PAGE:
SALT LAKE CITY — Former Utah Attorney General Mark Shurtleff partied at an "underground" nightclub in New York City around his 55th birthday with friends who had questionable business dealings and who weren't afraid to drop his name, according to newly unsealed search warrants.
A witness, James Bramlette, told investigators Shurtleff and his friend Sovatphone Ouk were hanging out in August 2012 with Edward B. Johnson, a wealthy contributor to Shurtleff's political campaigns whose company allegedly defrauded consumers of millions of dollars. Bramlette and Ouk were once in business together.
During a lunch meeting, Bramlette said Shurtleff and Ouk talked about going to clubs with Johnson who was "dropping $100,000 in bottle service" every night and that there were "women all over the tables," according to the warrant.
Johnson donated $4,800 to Shurtleff's failed U.S. Senate campaign, and his company, The Tax Club, gave $40,000 to his 2008 attorney general campaign. The Federal Trade Commission settled its 2013 case against The Tax Club last summer, ordering it to give up $15 million in assets and banning it from selling business coaching services and work-at-home opportunities.
The Tax Club also gave $25,000 to Shurtleff's handpicked successor, John Swallow, for his 2012 attorney general campaign.
Bramlette said Shurtleff and Ouk talked about going to clubs with Johnson who was 'dropping $100,000 in bottle service' every night and that there were 'women all over the tables.'
It is unclear how the warrants unsealed last week figure into the public corruption charges against Shurleff and Swallow. Shurtleff faces nine felonies and Swallow 11 felonies, including illegally accepting gifts and bribery. The warrant seeks Facebook exchanges between Shurtleff and Ouk.
Shurtleff's attorney, Richard Van Wagoner, hadn't seen the warrants and had no immediate comment Tuesday.
The warrant describes how Shurtleff intervened in Ouk's business and personal affairs. He owns Global Marketing Alliance, Inc., in Salt Lake City, the warrant says.
Ouk told investigators that Tim Lawson, Shurtleff's self-described "fixer," introduced him to Shurtleff for the "purpose of soliciting campaign donations," according to the warrant. Ouk gave to Shurtleff's runs for attorney general and Senate. He also let Shurtleff use a building he owns for the 2009 Senate campaign.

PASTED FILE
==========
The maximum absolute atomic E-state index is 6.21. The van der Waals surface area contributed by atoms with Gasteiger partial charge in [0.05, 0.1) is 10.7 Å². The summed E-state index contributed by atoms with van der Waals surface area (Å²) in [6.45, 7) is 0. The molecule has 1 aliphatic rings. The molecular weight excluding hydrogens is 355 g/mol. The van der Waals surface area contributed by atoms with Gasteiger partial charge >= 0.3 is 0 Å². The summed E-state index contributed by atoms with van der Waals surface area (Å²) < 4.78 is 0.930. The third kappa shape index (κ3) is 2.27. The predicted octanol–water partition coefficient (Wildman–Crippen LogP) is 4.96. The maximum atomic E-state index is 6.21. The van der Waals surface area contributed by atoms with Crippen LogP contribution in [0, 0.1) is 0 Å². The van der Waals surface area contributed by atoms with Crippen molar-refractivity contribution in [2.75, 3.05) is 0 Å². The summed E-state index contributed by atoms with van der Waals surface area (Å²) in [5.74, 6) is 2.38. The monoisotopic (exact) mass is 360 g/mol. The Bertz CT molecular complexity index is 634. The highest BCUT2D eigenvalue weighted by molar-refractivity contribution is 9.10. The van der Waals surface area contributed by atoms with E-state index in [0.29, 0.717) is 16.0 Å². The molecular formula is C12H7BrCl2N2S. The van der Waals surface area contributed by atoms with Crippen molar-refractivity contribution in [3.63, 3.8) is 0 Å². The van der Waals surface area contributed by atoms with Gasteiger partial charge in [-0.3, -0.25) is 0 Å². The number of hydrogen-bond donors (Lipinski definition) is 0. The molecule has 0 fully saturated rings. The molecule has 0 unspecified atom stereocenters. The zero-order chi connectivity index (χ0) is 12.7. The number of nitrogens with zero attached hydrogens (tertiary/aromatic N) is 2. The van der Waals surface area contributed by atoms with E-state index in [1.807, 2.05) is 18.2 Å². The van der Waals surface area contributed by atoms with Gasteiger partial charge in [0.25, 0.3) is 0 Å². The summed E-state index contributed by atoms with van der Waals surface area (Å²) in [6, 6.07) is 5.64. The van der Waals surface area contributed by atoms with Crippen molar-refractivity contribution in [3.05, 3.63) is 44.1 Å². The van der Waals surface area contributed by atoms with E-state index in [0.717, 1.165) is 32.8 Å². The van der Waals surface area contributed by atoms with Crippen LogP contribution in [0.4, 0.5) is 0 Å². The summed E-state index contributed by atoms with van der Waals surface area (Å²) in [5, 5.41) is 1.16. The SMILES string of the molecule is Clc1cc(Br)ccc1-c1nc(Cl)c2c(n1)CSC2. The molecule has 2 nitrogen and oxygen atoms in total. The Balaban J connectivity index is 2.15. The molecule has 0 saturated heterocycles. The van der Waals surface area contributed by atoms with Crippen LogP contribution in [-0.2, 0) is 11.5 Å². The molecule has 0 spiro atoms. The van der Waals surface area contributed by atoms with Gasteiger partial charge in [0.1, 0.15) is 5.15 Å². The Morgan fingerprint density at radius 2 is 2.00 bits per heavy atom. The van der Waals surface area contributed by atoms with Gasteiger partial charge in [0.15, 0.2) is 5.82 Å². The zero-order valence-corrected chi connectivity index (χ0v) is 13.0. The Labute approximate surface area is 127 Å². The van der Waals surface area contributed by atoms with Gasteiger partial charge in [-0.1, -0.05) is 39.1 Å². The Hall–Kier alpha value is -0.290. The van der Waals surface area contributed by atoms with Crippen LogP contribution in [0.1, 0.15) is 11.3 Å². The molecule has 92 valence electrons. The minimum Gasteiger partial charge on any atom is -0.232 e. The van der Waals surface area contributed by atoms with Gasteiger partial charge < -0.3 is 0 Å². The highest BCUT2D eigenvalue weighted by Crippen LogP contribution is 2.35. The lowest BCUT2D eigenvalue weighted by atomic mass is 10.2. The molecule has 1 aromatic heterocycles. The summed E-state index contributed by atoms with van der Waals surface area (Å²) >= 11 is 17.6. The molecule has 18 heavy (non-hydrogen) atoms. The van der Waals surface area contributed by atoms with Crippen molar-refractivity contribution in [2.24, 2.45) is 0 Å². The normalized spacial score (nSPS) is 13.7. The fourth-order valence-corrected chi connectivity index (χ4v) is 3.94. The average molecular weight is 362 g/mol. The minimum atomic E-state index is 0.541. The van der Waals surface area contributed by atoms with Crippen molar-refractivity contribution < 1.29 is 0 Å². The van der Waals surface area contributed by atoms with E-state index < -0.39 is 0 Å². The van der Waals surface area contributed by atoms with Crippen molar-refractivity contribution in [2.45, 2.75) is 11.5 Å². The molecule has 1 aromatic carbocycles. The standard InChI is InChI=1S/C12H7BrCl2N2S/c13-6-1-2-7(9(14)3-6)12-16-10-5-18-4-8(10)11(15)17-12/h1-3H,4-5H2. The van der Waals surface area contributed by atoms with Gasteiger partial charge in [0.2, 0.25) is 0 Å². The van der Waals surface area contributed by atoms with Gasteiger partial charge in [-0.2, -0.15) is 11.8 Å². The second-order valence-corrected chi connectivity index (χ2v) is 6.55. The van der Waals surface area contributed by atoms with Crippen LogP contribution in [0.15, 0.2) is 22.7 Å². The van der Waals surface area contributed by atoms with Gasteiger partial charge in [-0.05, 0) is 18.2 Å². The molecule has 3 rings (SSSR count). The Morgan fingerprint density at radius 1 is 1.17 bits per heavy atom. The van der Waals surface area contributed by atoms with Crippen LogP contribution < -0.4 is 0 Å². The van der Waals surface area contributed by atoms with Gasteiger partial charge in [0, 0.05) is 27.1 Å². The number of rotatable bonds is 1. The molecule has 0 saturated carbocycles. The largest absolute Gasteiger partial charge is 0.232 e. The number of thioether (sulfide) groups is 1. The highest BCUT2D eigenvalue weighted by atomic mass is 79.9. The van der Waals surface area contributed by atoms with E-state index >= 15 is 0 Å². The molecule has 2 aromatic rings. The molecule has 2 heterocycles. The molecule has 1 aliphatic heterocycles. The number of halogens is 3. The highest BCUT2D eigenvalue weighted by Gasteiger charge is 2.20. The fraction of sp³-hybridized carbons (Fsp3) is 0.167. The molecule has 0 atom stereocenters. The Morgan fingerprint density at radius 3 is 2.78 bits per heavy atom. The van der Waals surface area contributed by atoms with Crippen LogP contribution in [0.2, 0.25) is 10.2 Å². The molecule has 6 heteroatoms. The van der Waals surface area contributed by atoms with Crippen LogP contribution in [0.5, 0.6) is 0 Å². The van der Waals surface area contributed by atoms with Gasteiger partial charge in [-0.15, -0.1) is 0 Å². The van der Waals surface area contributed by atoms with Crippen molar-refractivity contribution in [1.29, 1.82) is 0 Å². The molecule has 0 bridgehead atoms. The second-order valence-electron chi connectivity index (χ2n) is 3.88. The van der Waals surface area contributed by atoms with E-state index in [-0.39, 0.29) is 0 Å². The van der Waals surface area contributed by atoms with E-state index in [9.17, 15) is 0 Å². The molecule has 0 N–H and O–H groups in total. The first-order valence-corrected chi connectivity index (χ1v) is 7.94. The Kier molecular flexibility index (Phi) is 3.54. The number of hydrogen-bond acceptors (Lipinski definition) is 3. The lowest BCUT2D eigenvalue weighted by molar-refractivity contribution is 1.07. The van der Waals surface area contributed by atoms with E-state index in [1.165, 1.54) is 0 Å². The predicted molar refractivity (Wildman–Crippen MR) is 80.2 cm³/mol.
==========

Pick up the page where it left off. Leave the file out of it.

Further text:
That in-kind donation does not appear on Federal Election Commission records, the warrant says.
Lawson faces criminal charges of his own, including retaliating against witnesses, witness tampering, obstructing justice and bribery.
According to the warrant, Ouk — who referred to him and Shurtleff as buddies — intended to start a business like The Tax Club in Utah and Shurtleff was going to "put his stamp of approval on it like a Gephardt approval."
Ouk told investigators that in 2010 that Shurtleff participated in a promotional video for 8zone, a health and weight loss supplements company that Ouk owned. The warrant includes an image of Shurtleff's face and name from the video.
In July 2012, Shurtleff sent an email asking Zions Bank President Scott Anderson for a "personal favor" for a "close friend of mine." Shurtleff then goes on to explain that Ouk had been denied a home loan modification despite previously being in good standing with the bank. Shurtleff said in the email that Ouk was having credit management issues due to a divorce that took 4 ½ years to settle, according to the affidavit.
"He is one of the most honest businessman I have ever known and trust his motives, intent and ability to succeed," the email said.
According to the warrant, Ouk has a history of using Shurtleff in an attempt to influence police.
The warrant describes that appliances went missing from the Ouks' home that was to be sold with the house as part of the divorce settlement last June. Police deemed it a civil matter and declined to seek charges against Ouk's ex-wife.
Shurtleff contacted the Unified police officer's sergeant and said, "Do you know who I am?" the warrant says. The sergeant replied he knew who Shurtleff was, that he didn't care and that no charges were going to be filed.
Ouk said Shurtleff has recently worked on his divorce case and he trades business advice for the legal work, the warrant states. Ouk also allows Shurtleff space in his building since he left the attorney general's office because "he has no other place to go."
The warrant also describes a November 2012 email exchange between Swallow and Johnson, The Tax Club owner.
Johnson tells Swallow that he wants to work on his bio for future endeavors. "I would want a focus dealing with small business and economic growth. Just a committee head or something like that," Johnson wrote.
Swallow, according the warrant, replies, "I'd like to put together some type of business committee as well. So let's chat."